Interviewer: Melissa Ashley Hernandez
April 26th, 2022
Rachael Crosbie (they/them) is the Editor-in-Chief & Founder of the winnow, poetry editor of Dollar Store Magazine, a poetry reader for Persephone’s Daughters, and a poetry reader for Variant Literature. They have a BA in English Literature from Waynesburg University and a MS in Publishing from New York University: School of Professional Studies. They superimposed music and motels onto their poetry chapbooks MIXTAPES and swerve, respectively. Also, they wrote about the Internet in Trick Mirror or Your Computer Screen, and then their cat in Peanut [the cat] auditions as Courage […from Courage the Cowardly Dog]. Rachael is currently contemplating compulsory cishet and ambiguous trauma through horror titles.
Rachael offers their unique perspective on their Publishing Master’s journey and how it has helped them in the indie lit mag community!
The Minison Project: How has having a master’s degree in publishing impacted your relationship with the lit community?
Rachael Crosbie: In the first marketing course I took at NYUSPS, I made every effort in my final assignment to increase the number of the winnow Twitter followers and social media engagement. The lessons from that class coupled with the ~10x increased activity ended up paying off. At that time, which was the fall of 2019, the winnow had approximately 400 followers. By the end of the next term, the winnow had approximately 1000 followers. The major reason for the increase, besides activity/engagement, was potentially due to the first event the brand ever held: a writing workshop. We haven’t hosted once since 2020, but we plan to host another workshop in the future.
TMP: How has the MS degree helped you as a writer?
RC: I learned how to write ad copy as well as long-form and short-form content. Essentially, it helped me become a better business-oriented writer, which has, in turn, helped with social media posts. As for creative writing, I wouldn’t say this program necessarily helped me, as I did not take a single creative writing course at NYUSPS, but the focus on magazine media did inspire the last packet of poems I wrote.
TMP: How has the degree helped you as EIC of the winnow?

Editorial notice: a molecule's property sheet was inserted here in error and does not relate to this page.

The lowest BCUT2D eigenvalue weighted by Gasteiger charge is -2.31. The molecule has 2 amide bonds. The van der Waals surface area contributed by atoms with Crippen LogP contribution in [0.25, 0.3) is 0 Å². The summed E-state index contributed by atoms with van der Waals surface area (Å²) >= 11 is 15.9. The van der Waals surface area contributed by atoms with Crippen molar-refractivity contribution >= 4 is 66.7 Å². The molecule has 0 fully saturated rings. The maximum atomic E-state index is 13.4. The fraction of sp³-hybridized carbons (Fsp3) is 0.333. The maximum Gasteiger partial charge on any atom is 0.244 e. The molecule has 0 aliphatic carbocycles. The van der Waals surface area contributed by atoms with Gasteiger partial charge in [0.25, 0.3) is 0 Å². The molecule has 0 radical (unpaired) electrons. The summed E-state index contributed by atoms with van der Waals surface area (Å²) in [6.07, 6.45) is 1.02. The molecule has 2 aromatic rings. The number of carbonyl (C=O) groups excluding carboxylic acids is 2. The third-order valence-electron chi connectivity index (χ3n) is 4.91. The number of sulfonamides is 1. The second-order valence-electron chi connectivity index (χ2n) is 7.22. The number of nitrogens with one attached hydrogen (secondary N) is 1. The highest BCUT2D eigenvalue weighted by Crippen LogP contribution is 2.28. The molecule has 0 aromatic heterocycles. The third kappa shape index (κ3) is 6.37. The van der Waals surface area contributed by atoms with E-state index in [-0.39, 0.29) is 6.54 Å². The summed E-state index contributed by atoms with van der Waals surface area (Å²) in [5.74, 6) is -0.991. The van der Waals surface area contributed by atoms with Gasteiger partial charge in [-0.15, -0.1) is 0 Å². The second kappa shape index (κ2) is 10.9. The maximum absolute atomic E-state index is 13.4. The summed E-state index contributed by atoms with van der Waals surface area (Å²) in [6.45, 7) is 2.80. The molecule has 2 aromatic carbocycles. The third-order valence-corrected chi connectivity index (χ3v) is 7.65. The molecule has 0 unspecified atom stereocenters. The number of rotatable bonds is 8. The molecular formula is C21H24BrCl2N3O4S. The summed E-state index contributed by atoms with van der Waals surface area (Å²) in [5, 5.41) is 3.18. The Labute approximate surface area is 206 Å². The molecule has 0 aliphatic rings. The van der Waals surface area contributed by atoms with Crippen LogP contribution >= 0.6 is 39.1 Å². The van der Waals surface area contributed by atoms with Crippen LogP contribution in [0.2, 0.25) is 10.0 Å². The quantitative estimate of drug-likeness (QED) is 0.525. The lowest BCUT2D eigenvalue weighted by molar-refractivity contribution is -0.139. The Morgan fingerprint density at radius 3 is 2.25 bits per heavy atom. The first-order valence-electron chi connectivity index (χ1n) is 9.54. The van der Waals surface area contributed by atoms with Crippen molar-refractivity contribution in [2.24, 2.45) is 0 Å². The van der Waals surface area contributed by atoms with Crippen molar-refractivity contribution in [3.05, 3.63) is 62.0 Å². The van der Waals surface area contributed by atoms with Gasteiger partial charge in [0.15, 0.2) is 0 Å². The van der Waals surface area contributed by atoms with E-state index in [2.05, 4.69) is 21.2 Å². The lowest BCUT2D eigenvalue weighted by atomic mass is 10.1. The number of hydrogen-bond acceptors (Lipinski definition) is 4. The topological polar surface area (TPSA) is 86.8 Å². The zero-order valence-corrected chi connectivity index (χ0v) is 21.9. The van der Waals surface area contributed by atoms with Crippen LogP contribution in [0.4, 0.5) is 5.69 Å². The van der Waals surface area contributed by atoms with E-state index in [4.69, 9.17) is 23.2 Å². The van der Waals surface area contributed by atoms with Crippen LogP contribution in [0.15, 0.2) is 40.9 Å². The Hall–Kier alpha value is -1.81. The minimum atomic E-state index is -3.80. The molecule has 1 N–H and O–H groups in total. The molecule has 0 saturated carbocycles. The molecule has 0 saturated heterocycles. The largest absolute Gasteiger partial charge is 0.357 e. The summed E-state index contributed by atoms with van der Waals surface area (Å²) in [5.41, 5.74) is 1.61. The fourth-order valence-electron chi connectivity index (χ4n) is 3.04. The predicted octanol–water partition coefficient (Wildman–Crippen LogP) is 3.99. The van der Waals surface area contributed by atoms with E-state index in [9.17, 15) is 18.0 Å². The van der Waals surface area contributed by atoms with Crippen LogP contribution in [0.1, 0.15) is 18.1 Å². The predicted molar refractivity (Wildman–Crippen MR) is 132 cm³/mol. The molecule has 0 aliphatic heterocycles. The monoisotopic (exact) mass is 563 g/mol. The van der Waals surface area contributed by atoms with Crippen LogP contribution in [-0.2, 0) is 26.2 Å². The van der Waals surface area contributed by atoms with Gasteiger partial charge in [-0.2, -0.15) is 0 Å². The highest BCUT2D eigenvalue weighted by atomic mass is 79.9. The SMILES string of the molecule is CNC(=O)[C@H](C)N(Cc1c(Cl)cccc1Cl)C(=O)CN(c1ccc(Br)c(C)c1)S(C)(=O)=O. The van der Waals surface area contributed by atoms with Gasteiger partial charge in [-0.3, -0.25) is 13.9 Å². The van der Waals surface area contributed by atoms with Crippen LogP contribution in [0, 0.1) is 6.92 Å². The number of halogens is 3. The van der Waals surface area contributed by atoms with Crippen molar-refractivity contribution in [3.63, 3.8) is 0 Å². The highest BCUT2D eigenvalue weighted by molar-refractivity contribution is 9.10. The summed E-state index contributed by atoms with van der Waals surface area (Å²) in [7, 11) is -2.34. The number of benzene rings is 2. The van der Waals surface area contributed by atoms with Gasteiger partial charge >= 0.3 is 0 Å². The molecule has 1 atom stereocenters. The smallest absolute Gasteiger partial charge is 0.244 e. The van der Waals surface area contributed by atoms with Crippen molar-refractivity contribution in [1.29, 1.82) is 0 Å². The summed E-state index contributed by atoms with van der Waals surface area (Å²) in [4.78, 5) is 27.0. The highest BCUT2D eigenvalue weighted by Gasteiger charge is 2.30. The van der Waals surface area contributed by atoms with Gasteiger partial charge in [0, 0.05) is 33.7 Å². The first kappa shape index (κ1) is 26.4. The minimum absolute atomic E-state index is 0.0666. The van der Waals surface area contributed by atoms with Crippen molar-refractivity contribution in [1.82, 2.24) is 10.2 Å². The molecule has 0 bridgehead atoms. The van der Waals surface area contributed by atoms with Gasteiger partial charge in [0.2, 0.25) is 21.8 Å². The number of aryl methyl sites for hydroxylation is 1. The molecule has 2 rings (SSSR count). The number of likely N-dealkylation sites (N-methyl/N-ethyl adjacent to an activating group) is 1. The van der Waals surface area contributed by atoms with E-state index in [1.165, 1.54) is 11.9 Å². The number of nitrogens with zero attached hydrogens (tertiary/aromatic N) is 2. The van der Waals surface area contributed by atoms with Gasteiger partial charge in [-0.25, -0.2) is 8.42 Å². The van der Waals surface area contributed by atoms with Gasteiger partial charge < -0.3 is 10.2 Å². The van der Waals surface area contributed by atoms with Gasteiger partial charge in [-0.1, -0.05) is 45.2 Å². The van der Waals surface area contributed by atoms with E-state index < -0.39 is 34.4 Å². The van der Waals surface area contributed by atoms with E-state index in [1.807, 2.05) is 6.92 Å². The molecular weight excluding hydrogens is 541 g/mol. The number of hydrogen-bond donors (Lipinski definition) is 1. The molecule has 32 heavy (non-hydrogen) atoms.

RC: Besides giving me the push to plan for social media, my coursework has inspired me to look into different business opportunities for the magazine. Unfortunately, however, since the teachings are on such a macroscale–meaning that they are designed to aid you if you work at a big company–not everything was translatable. All in all, this has taught me how to be craftier in my research, and that connections are incredibly important across the board.
TMP: What do you think can only be learned by serving as an EIC vs. through courses in publishing?
RC: Let me first say that if you plan to attend an institution to better a nonprofit literary magazine or a micro-magazine/press, that may not be worth it as the cost for the education will forever exceed the “monetary earnings” (re: there aren’t any). I did not attend NYUSPS for that reason — I attended because I want to work in publishing beyond literary magazines for a full-time job. However, since the courses are designed for the latter, a lot of concepts need to be re-learned through the lens of indie publishing. The biggest ticket item is funding. I’m still working this one out, to be honest, as my coursework did not really dive into this for big companies since the money is already there for them. There was a course for start-up companies, which would have been very helpful, but it always conflicted with required courses for me.
TMP: Do you think a master’s degree (fine arts or not) is necessary?
RC: The short answer: no, but it can be helpful.
The long answer is that it depends on what you are hoping to gain from the degree. I sought out an MS to further my experience/understanding of business models in the publishing industry and to make long-lasting connections. However, I have not sought out an MFA because, for creative concepts, I work and learn best from hands-on experience. On the other hand, an MFA would grant me more connections and more opportunities, potentially, for that hands-on experience. Career-wise, I do not see an MFA assisting me with that aspect of my life at this time; however, that doesn’t mean it wouldn’t help someone else. All in all, I strongly suggest to conduct research on any master’s program you plan to apply to and ask yourself why specifically that program and why you want it.
TMP: What makes this degree worthwhile and how has it helped you in the indie lit community?
RC: This degree taught me how to put together a multifaceted business plan that would have the potential to succeed in the scope of the publishing industry. I will always be grateful for the business experience and skills it has gifted me. I can’t wait to translate those skills and experience into a career in publishing, whether it be in Books or Digital Media.
Also, the degree has helped me with personal ventures, especially putting together a marketing plan for a self-published or micro-press book on a shoe-string (or $0) budget. It’s helped me with understanding brand recognition, transparency, and ethos that would’ve taken me much longer to learn/understand without the degree. It’s also given me the confidence to properly conduct additional research, which may involve the knowledge of my peers or colleagues at times. And, of course, it’s helped me a great deal with business ad copy and graphics.
You can find Rachael on Twitter @rachaelapoet, tweeting about their cat, Peanut.
You can keep up with the winnow here: https://www.thewinnowmagazine.com/